sanity, inc.

simple thinking for complex software

Rails on Git: How Much Hype Fits in 9MB?

Ruby On Rails has a Subversion repository with over 7500 commits at the time of writing. In this article I show how you can use Git to have a full local copy of the repository in 9MB, and use it to track upstream changes.

In a subsequent article I will show you how to use such a repository to easily maintain Rails patches for the six months it takes you to get them accepted into Core (wink).

Background

Git is a revision control system that is distributed, which means that every developer using Git gets to be the ruling dictator of his own distinct code repository. With a distributed RCS, a central “master” repository is an optional result of a consensus decision, and not a technical requirement.

Having a full local repository lets you work off-line, branch and merge freely, and check in regularly without being a project member.

Mirroring subversion repositories: git-svn

Git ships with a nifty tool called git-svn, which can pull and push changesets between a subversion repository and a git repository, maintaining tag, branch and author information.

After reading a helpful article I used git-svn to make a mirror of the Rails subversion repository. That step took many hours, so I’ve set up my mirror to update itself regularly throughout the day, and published it at the following Git URL:

1
git://git.sanityinc.com/rails.git

More on how to use that URL later.

What you will need

Make sure you have git installed, with svn support. (To follow this article, you don’t need the svn support, but you’ll no doubt want to play with git-svn yourself.) In most Linuxes, the package to install is called “git-core”. On a Mac, if you value your time you will use the MacPorts package with ‘svn’ variant enabled:

1
% sudo port install git-core +svn +doc

Make a local clone of the repository

You can clone my Git mirror of the Rails repository using git-clone:

1
2
3
4
5
6
7
8
9
10
11
12
% git-clone git://git.sanityinc.com/rails.git
Initialized empty Git repository in /tmp/rails/.git/
remote: Generating pack...
remote: Counting objects: 6041
Done counting 59416 objects.
remote: Deltifying 59416 objects...
 100% (59416/59416) done16) done
Indexing 59416 objects...
remote: Total 59416 (delta 45829), reused 58267 (delta 45039)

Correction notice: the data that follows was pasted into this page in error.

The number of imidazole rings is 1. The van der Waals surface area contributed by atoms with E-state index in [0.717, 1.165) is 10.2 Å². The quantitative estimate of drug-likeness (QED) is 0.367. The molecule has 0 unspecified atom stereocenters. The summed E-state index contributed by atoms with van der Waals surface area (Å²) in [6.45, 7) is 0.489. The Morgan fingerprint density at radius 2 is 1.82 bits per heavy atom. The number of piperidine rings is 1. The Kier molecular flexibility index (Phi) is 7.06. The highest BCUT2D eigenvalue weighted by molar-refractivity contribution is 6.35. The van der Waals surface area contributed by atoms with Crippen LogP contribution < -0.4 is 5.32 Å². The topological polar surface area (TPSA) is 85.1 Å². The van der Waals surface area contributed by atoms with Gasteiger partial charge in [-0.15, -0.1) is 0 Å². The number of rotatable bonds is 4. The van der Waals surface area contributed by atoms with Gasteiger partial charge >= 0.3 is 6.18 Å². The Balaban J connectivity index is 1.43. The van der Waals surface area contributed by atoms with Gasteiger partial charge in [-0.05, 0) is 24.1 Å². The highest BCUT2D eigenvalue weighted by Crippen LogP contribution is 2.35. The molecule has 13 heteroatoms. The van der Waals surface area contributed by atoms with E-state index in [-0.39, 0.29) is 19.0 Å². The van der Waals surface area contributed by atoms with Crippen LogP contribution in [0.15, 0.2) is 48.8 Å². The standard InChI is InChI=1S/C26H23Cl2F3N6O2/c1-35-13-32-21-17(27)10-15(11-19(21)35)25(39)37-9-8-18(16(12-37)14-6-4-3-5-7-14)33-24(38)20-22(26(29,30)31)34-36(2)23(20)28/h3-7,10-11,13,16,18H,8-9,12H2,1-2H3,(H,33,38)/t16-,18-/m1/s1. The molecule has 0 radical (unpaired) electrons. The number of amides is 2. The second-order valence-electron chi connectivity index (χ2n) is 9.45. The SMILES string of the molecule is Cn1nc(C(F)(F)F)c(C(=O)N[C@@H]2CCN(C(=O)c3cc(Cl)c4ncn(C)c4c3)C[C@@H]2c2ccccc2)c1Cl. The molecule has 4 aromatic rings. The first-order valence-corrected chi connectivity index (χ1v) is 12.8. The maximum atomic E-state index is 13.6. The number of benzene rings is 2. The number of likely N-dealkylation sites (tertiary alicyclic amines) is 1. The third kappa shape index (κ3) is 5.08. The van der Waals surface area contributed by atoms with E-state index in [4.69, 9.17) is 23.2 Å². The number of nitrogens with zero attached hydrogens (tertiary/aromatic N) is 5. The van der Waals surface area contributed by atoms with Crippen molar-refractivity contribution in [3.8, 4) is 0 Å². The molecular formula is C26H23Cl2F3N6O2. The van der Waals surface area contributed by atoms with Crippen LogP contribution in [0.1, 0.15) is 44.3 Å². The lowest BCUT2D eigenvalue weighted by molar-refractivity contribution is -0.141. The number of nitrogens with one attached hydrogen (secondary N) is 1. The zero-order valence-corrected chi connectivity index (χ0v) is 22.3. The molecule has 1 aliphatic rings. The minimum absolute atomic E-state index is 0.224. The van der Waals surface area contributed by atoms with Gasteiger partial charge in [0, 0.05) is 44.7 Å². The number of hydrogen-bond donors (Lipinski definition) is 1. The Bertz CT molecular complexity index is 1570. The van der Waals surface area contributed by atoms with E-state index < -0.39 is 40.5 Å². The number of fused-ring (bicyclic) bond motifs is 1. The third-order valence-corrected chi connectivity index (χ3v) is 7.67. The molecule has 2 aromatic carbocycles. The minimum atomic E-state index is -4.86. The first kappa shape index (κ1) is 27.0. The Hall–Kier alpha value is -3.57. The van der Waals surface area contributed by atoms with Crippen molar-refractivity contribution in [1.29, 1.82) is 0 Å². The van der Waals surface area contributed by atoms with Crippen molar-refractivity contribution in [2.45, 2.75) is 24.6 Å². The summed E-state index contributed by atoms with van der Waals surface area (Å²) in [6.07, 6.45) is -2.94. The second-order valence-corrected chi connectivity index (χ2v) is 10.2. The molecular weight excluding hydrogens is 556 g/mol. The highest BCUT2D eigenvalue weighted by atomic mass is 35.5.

100% (59416/59416) done
Resolving 45829 deltas...
 100% (45829/45829) done

The newly-created rails directory contains every changeset in Rails’ history, all stored in only 9.2MB of packed Git data:

1
2
% cd rails % du -hs .git/objects
9.2M    .git/objects

This magic is possible due to Git’s delta compression. Note that a plain vendor/rails directory alone weighs in at over 8MB.

Here are all the branches:

1
2
3
4
5
6
7
8
9
10
11
12
13
14
15
16
17
18
19
20
21
22
23
% git-branch -a
* master
  origin/1-1-stable
  origin/1-2-pre-release
  origin/1-2-stable
  origin/HEAD
  origin/cap2-on-netssh2
  origin/cap2-on-netssh2@2073
  origin/cap2-on-netssh2@3784
  origin/cap2-on-netssh2@7243
  origin/capistrano_1-x-stable
  origin/capistrano_1-x-stable@2073
  origin/capistrano_1-x-stable@3784
  origin/capistrano_1-x-stable@6222
  origin/master
  origin/p2
  origin/performance
  origin/restful_aws
  origin/restful_aws@1324
  origin/restful_aws@668
  origin/routing
  origin/stable
  origin/trunk

Note that the default branch is master, which corresponds to origin/trunk - Rails “edge”.

You can trivially switch the working copy in the current directory to another branch, such as the Rails stable branch:

1
2
3
4
5
6
7
8
9
10
11
12
13
14
15
16
17
% git-checkout -b stable origin/stable
Branch stable set up to track remote branch refs/remotes/origin/stable.
Switched to a new branch "stable"
</blockcode>
(It's considered bad practice to check out remote branches directly, so here we made a local 'stable' branch that tracks 'origin/stable'.)

'git-log' gives us the commit history for the current branch:
<blockcode>
% git-log
commit 1f5a5285c45caf49261ded485aa9994296e0305e
Author: ulysses <ulysses@5ecf4fe2-1ee6-0310-87b1-e25e094e27de>
Date:   Thu Aug 10 17:13:55 2006 +0000

    Can't use controller_path due to Admin model and Admin::UserController case

    git-svn-id: http://svn.rubyonrails.org/rails/branches/stable@4750 5ecf4fe2-1ee6-0310-87b1-e25e094e27de
...

Note the embedded subversion revision, @4750.

You can browse the history of the current branch using the gitk GUI.

Keeping your mirror up to date

You’ll want to periodically pull new changes from the Rails repository into your local repository. Use ‘git-pull’ for this:

1
2
3
4
5
6
7
8
9
10
11
12
% git-pull
remote: Generating pack...
remote: Done counting 23 objects.
remote: Result has 15 objects.
remote: Deltifying 15 objects...
remote:  100% (15/15) done
remote: Total 15 (delta 13), reused 0 (delta 0)
Unpacking 15 objects...
 100% (15/15) done
* refs/remotes/origin/trunk: fast forward to branch 'trunk' of git://git.sanityinc.com/rails
  old..new: 258ae9d..6bf2bef
Already up-to-date.

Making changes locally

With a little git knowledge, you can commit changes into your local repository, getting git to do the magic of merging upstream changes.

If you want to contribute patches back to Rails, you can use git to maintain them; git can regenerate your patches automatically as the surrounding Rails code changes. A follow-up article on this site will describe how to do this.

Futher reading

Update: I’ve set up gitweb, so you can browse the Rails git mirror here.

Further update: my mirror will be discontinued now that Rails development has switched to Git

Comments